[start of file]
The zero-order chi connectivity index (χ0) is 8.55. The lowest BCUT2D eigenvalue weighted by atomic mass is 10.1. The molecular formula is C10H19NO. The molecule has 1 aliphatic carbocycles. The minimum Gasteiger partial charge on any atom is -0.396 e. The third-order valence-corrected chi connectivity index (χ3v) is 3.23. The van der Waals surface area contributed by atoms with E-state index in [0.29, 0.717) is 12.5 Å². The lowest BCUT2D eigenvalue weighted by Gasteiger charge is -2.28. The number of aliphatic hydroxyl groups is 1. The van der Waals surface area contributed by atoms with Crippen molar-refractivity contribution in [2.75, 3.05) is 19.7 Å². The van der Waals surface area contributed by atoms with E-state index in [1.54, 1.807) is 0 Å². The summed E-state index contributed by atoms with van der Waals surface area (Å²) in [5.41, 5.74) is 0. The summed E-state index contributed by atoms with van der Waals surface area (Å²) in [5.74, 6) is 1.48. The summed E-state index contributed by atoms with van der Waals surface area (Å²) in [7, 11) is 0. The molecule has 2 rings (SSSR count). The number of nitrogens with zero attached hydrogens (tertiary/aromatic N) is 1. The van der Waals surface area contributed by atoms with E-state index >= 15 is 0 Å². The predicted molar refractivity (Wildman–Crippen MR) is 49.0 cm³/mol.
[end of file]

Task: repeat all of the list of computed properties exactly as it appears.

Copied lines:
The zero-order chi connectivity index (χ0) is 8.55. The lowest BCUT2D eigenvalue weighted by atomic mass is 10.1. The molecular formula is C10H19NO. The molecule has 1 aliphatic carbocycles. The minimum Gasteiger partial charge on any atom is -0.396 e. The third-order valence-corrected chi connectivity index (χ3v) is 3.23. The van der Waals surface area contributed by atoms with E-state index in [0.29, 0.717) is 12.5 Å². The lowest BCUT2D eigenvalue weighted by Gasteiger charge is -2.28. The number of aliphatic hydroxyl groups is 1. The van der Waals surface area contributed by atoms with Crippen molar-refractivity contribution in [2.75, 3.05) is 19.7 Å². The van der Waals surface area contributed by atoms with E-state index in [1.54, 1.807) is 0 Å². The summed E-state index contributed by atoms with van der Waals surface area (Å²) in [5.41, 5.74) is 0. The summed E-state index contributed by atoms with van der Waals surface area (Å²) in [5.74, 6) is 1.48. The summed E-state index contributed by atoms with van der Waals surface area (Å²) in [7, 11) is 0. The molecule has 2 rings (SSSR count). The number of nitrogens with zero attached hydrogens (tertiary/aromatic N) is 1. The van der Waals surface area contributed by atoms with E-state index >= 15 is 0 Å². The predicted molar refractivity (Wildman–Crippen MR) is 49.0 cm³/mol.